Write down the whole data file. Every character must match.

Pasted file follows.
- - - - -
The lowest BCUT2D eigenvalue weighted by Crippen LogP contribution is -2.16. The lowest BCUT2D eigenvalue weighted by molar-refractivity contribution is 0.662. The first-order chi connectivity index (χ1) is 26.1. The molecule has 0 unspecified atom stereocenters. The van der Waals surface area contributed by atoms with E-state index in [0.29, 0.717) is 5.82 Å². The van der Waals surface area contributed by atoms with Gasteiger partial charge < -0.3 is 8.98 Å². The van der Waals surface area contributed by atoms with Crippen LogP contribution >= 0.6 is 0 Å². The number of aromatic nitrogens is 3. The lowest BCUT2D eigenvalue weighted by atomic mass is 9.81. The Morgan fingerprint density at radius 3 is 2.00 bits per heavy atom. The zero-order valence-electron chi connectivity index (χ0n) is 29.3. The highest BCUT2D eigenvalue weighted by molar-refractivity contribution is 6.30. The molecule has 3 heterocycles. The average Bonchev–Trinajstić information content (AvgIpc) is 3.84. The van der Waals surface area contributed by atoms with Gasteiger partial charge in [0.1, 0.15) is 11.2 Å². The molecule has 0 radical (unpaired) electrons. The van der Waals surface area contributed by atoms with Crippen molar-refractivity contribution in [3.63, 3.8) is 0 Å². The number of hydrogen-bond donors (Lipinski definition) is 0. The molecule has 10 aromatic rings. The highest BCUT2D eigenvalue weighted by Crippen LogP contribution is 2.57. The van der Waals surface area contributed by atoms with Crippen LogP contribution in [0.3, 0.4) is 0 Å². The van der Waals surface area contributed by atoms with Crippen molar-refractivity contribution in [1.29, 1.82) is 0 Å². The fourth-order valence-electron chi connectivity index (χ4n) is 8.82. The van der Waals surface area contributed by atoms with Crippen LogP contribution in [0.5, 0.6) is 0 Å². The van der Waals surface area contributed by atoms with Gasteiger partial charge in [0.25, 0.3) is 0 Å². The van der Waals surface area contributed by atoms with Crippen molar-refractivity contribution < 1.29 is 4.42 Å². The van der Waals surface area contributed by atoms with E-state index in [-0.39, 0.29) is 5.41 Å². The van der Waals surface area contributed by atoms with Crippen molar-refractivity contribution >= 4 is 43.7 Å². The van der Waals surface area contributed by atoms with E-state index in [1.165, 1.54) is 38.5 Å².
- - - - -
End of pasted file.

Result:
The lowest BCUT2D eigenvalue weighted by Crippen LogP contribution is -2.16. The lowest BCUT2D eigenvalue weighted by molar-refractivity contribution is 0.662. The first-order chi connectivity index (χ1) is 26.1. The molecule has 0 unspecified atom stereocenters. The van der Waals surface area contributed by atoms with E-state index in [0.29, 0.717) is 5.82 Å². The van der Waals surface area contributed by atoms with Gasteiger partial charge < -0.3 is 8.98 Å². The van der Waals surface area contributed by atoms with Crippen LogP contribution >= 0.6 is 0 Å². The number of aromatic nitrogens is 3. The lowest BCUT2D eigenvalue weighted by atomic mass is 9.81. The Morgan fingerprint density at radius 3 is 2.00 bits per heavy atom. The zero-order valence-electron chi connectivity index (χ0n) is 29.3. The highest BCUT2D eigenvalue weighted by molar-refractivity contribution is 6.30. The molecule has 3 heterocycles. The average Bonchev–Trinajstić information content (AvgIpc) is 3.84. The van der Waals surface area contributed by atoms with Gasteiger partial charge in [0.1, 0.15) is 11.2 Å². The molecule has 0 radical (unpaired) electrons. The van der Waals surface area contributed by atoms with Crippen molar-refractivity contribution in [3.63, 3.8) is 0 Å². The number of hydrogen-bond donors (Lipinski definition) is 0. The molecule has 10 aromatic rings. The highest BCUT2D eigenvalue weighted by Crippen LogP contribution is 2.57. The van der Waals surface area contributed by atoms with Crippen LogP contribution in [0.3, 0.4) is 0 Å². The van der Waals surface area contributed by atoms with Crippen molar-refractivity contribution in [1.29, 1.82) is 0 Å². The fourth-order valence-electron chi connectivity index (χ4n) is 8.82. The van der Waals surface area contributed by atoms with Crippen LogP contribution in [0.5, 0.6) is 0 Å². The van der Waals surface area contributed by atoms with Gasteiger partial charge in [0.25, 0.3) is 0 Å². The van der Waals surface area contributed by atoms with Crippen molar-refractivity contribution < 1.29 is 4.42 Å². The van der Waals surface area contributed by atoms with E-state index in [-0.39, 0.29) is 5.41 Å². The van der Waals surface area contributed by atoms with Crippen molar-refractivity contribution >= 4 is 43.7 Å². The van der Waals surface area contributed by atoms with E-state index in [1.165, 1.54) is 38.5 Å².